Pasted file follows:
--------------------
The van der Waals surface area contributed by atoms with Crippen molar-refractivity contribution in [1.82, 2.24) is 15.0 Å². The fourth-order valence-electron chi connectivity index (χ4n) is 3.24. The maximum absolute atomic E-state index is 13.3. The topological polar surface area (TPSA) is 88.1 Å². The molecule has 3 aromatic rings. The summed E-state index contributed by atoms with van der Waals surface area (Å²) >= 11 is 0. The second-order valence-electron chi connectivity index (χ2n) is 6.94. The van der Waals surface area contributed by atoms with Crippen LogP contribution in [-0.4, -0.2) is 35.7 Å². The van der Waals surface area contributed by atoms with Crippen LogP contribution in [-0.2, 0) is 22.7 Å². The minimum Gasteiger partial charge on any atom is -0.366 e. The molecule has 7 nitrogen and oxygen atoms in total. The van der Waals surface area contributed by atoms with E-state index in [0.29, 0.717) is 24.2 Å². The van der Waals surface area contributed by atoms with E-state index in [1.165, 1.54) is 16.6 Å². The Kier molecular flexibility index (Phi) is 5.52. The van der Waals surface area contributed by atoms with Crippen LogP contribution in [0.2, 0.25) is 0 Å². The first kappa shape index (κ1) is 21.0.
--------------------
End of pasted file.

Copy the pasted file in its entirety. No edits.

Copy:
The van der Waals surface area contributed by atoms with Crippen molar-refractivity contribution in [1.82, 2.24) is 15.0 Å². The fourth-order valence-electron chi connectivity index (χ4n) is 3.24. The maximum absolute atomic E-state index is 13.3. The topological polar surface area (TPSA) is 88.1 Å². The molecule has 3 aromatic rings. The summed E-state index contributed by atoms with van der Waals surface area (Å²) >= 11 is 0. The second-order valence-electron chi connectivity index (χ2n) is 6.94. The van der Waals surface area contributed by atoms with Crippen LogP contribution in [-0.4, -0.2) is 35.7 Å². The van der Waals surface area contributed by atoms with Crippen LogP contribution in [-0.2, 0) is 22.7 Å². The minimum Gasteiger partial charge on any atom is -0.366 e. The molecule has 7 nitrogen and oxygen atoms in total. The van der Waals surface area contributed by atoms with E-state index in [0.29, 0.717) is 24.2 Å². The van der Waals surface area contributed by atoms with E-state index in [1.165, 1.54) is 16.6 Å². The Kier molecular flexibility index (Phi) is 5.52. The van der Waals surface area contributed by atoms with Crippen LogP contribution in [0.2, 0.25) is 0 Å². The first kappa shape index (κ1) is 21.0.